AUGUSTE RODIN (1840-1917)
Homme Qui Marche Sur Colonne,
354 x 60 x 39 cm (139 x 24 x 15 in)
Markings: Inscribed A. Rodin, © by Musée Rodin, numbered, dated and stamped with foundry mark
This work is the result of an assemblage of two studies for Saint-Jean-Baptiste, probably made towards the end of the 1870s: a study of a torso and a pair of legs. Rodin did not hesitate to retain the fissures and cracks of the torso, as well as the very disparate modeling of the two elements, which do not hamper the completion of the work but rather help to understand its genesis.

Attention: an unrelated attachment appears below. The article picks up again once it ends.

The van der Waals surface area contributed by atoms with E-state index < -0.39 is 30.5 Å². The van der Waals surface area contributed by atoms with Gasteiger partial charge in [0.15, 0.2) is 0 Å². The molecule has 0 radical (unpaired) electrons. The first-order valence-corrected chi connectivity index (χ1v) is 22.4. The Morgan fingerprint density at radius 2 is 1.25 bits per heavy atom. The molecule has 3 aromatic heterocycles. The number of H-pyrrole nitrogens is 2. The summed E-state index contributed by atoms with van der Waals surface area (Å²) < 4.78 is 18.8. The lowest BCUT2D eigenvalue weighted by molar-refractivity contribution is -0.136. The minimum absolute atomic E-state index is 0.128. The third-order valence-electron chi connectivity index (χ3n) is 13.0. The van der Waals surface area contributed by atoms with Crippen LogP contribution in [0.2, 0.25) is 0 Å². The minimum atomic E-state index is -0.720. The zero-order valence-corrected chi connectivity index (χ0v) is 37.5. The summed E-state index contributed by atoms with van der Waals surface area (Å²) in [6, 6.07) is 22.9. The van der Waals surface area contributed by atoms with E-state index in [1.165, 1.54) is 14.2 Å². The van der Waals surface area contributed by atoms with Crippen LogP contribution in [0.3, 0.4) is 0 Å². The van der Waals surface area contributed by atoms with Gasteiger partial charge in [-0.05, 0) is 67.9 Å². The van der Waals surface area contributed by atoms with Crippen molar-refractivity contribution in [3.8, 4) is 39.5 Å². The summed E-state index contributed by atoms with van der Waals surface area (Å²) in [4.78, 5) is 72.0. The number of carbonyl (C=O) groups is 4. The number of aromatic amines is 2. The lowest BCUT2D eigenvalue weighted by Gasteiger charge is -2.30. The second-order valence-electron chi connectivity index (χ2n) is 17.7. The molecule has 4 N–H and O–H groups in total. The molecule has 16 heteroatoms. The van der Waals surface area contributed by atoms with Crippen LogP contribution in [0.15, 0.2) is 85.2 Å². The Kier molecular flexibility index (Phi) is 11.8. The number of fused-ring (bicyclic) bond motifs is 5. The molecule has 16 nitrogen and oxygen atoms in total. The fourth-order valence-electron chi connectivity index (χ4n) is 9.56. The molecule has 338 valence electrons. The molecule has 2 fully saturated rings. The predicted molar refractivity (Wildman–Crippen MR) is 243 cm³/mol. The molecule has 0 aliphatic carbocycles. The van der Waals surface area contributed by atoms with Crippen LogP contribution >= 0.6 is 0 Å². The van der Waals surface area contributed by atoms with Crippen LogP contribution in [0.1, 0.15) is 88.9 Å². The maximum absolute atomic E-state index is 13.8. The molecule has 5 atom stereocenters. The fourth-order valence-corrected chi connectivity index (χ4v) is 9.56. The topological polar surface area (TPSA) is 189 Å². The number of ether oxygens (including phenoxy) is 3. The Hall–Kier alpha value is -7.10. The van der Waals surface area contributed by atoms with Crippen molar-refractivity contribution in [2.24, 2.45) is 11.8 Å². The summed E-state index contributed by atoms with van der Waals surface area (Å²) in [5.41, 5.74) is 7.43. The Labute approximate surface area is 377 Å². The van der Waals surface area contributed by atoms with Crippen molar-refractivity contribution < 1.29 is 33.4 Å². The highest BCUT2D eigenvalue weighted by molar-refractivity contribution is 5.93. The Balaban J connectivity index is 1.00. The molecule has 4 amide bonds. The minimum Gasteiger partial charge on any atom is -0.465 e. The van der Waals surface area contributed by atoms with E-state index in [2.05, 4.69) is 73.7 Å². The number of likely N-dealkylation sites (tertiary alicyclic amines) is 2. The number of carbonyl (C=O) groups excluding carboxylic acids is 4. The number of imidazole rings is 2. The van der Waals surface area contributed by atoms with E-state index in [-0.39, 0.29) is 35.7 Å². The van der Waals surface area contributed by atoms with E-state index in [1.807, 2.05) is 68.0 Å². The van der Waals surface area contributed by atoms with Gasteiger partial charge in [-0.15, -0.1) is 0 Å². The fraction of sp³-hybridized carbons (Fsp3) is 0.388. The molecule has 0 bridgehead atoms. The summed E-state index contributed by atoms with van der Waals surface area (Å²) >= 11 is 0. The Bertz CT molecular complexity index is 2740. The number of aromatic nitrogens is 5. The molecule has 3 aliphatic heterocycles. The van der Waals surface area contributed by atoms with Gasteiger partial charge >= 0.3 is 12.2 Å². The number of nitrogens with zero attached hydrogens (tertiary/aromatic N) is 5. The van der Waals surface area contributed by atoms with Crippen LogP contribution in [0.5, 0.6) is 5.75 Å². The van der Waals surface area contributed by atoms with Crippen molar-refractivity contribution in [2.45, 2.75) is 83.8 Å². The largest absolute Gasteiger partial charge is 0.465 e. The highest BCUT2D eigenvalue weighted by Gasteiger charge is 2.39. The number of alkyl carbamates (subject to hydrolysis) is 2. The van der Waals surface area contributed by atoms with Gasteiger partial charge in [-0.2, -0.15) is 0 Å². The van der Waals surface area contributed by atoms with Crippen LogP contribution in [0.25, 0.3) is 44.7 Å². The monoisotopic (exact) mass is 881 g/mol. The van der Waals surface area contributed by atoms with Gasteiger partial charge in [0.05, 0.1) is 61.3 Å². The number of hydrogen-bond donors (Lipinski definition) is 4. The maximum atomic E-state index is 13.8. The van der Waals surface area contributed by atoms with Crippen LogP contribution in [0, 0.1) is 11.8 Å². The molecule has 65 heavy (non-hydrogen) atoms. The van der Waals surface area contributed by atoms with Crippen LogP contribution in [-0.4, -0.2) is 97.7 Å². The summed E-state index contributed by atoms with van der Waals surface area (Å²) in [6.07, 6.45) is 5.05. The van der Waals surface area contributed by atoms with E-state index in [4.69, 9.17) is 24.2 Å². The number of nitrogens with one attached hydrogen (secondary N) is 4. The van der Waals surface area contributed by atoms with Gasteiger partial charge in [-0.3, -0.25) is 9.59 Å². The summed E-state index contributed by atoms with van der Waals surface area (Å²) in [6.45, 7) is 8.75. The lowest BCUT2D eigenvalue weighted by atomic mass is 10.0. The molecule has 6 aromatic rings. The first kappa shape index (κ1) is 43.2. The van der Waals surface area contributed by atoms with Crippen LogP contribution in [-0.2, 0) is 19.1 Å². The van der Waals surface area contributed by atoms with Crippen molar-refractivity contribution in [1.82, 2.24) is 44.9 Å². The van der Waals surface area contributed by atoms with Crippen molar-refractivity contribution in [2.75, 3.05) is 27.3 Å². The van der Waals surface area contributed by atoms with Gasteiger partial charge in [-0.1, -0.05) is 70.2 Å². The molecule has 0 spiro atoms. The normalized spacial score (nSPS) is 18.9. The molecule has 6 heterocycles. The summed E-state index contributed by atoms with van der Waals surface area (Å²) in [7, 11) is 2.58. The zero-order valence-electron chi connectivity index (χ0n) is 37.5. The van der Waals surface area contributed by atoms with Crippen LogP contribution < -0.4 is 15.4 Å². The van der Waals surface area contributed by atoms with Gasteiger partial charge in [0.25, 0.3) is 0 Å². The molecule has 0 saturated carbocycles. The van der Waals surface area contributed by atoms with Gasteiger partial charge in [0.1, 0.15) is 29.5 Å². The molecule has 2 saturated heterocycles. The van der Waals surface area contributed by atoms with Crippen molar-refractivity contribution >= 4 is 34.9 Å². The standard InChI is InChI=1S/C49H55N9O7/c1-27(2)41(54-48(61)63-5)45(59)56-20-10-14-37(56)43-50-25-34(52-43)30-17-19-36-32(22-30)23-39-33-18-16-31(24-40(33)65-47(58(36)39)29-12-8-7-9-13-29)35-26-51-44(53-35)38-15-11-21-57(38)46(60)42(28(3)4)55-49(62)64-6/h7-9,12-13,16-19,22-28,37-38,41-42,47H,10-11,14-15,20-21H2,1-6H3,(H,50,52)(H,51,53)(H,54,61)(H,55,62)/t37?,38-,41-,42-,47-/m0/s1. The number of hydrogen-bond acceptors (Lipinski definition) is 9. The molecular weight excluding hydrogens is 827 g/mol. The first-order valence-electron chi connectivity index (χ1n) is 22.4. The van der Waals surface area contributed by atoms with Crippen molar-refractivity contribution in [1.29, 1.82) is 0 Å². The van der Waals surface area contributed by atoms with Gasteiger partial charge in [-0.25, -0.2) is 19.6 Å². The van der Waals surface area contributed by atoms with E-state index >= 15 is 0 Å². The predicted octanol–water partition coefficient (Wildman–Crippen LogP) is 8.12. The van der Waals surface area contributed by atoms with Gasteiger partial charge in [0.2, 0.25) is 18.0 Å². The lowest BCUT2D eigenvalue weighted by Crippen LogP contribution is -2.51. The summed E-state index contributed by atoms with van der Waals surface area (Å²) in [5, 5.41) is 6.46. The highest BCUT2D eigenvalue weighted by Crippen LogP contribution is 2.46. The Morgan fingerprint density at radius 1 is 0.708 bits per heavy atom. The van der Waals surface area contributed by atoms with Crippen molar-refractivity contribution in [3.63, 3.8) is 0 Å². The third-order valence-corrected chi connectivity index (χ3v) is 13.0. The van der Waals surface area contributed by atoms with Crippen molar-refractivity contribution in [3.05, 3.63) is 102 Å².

The walking movement is not reproduced – both feet are on the ground – but merely suggested to the viewer. The work's fragmentary character gives it a universal quality. It was the internal dynamics of the human body, perceived as a “walking temple, architecture in motion,” that interested Rodin and made this work famous. Yet it was only belatedly, at the Salon of 1907, that it took the name of L'Homme qui marche. Assembling the sculpture to a tall column, a solution Rodin selected for the Pavillon de l'Alma exhibition of 1900, considerably modified the spectator's viewing angle, since a direct frontal view of the work was no longer available. The choice of a Corinthian capital adds an antique connotation to the fragmentary state of this extremely innovative sculpture. In this way Rodin doubly added a fourth dimension, that of time, to the work.